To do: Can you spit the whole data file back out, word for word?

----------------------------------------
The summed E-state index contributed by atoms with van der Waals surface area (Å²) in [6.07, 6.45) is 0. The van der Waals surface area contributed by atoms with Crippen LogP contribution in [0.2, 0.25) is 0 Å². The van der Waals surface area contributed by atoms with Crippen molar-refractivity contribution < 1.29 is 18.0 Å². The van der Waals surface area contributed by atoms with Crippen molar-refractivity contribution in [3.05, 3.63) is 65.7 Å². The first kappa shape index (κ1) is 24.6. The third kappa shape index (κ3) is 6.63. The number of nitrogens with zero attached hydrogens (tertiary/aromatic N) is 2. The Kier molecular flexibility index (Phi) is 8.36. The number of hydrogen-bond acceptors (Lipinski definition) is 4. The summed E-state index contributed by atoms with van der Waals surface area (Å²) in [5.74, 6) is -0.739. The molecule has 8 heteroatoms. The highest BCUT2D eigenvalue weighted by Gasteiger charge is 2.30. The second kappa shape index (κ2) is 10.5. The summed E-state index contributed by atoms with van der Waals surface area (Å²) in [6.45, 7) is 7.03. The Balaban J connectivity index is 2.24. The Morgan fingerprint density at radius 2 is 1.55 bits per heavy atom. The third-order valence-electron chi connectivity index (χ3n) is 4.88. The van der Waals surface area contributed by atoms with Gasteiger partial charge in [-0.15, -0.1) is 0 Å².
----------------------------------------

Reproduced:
The summed E-state index contributed by atoms with van der Waals surface area (Å²) in [6.07, 6.45) is 0. The van der Waals surface area contributed by atoms with Crippen LogP contribution in [0.2, 0.25) is 0 Å². The van der Waals surface area contributed by atoms with Crippen molar-refractivity contribution < 1.29 is 18.0 Å². The van der Waals surface area contributed by atoms with Crippen molar-refractivity contribution in [3.05, 3.63) is 65.7 Å². The first kappa shape index (κ1) is 24.6. The third kappa shape index (κ3) is 6.63. The number of nitrogens with zero attached hydrogens (tertiary/aromatic N) is 2. The Kier molecular flexibility index (Phi) is 8.36. The number of hydrogen-bond acceptors (Lipinski definition) is 4. The summed E-state index contributed by atoms with van der Waals surface area (Å²) in [5.74, 6) is -0.739. The molecule has 8 heteroatoms. The highest BCUT2D eigenvalue weighted by Gasteiger charge is 2.30. The second kappa shape index (κ2) is 10.5. The summed E-state index contributed by atoms with van der Waals surface area (Å²) in [6.45, 7) is 7.03. The Balaban J connectivity index is 2.24. The Morgan fingerprint density at radius 2 is 1.55 bits per heavy atom. The third-order valence-electron chi connectivity index (χ3n) is 4.88. The van der Waals surface area contributed by atoms with Gasteiger partial charge in [-0.15, -0.1) is 0 Å².